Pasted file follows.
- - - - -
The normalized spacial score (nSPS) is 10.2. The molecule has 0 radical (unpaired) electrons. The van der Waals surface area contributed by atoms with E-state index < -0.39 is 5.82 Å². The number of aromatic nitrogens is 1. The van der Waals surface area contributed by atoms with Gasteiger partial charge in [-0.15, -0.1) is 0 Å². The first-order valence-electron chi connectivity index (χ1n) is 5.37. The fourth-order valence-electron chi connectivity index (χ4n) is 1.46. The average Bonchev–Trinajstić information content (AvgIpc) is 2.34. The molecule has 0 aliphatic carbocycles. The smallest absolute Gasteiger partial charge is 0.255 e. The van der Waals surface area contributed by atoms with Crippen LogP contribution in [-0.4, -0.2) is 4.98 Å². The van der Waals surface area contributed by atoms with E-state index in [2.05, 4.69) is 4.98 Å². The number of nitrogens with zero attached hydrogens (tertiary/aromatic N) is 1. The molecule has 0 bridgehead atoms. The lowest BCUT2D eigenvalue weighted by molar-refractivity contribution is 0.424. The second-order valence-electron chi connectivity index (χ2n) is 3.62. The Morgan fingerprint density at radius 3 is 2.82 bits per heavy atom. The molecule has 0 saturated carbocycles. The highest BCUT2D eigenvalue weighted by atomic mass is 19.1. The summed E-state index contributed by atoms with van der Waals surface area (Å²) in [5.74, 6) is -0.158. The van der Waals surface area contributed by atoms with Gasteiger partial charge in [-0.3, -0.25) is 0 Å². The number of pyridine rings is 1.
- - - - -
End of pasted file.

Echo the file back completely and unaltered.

The normalized spacial score (nSPS) is 10.2. The molecule has 0 radical (unpaired) electrons. The van der Waals surface area contributed by atoms with E-state index < -0.39 is 5.82 Å². The number of aromatic nitrogens is 1. The van der Waals surface area contributed by atoms with Gasteiger partial charge in [-0.15, -0.1) is 0 Å². The first-order valence-electron chi connectivity index (χ1n) is 5.37. The fourth-order valence-electron chi connectivity index (χ4n) is 1.46. The average Bonchev–Trinajstić information content (AvgIpc) is 2.34. The molecule has 0 aliphatic carbocycles. The smallest absolute Gasteiger partial charge is 0.255 e. The van der Waals surface area contributed by atoms with Crippen LogP contribution in [-0.4, -0.2) is 4.98 Å². The van der Waals surface area contributed by atoms with E-state index in [2.05, 4.69) is 4.98 Å². The number of nitrogens with zero attached hydrogens (tertiary/aromatic N) is 1. The molecule has 0 bridgehead atoms. The lowest BCUT2D eigenvalue weighted by molar-refractivity contribution is 0.424. The second-order valence-electron chi connectivity index (χ2n) is 3.62. The Morgan fingerprint density at radius 3 is 2.82 bits per heavy atom. The molecule has 0 saturated carbocycles. The highest BCUT2D eigenvalue weighted by atomic mass is 19.1. The summed E-state index contributed by atoms with van der Waals surface area (Å²) in [5.74, 6) is -0.158. The van der Waals surface area contributed by atoms with Gasteiger partial charge in [-0.3, -0.25) is 0 Å². The number of pyridine rings is 1.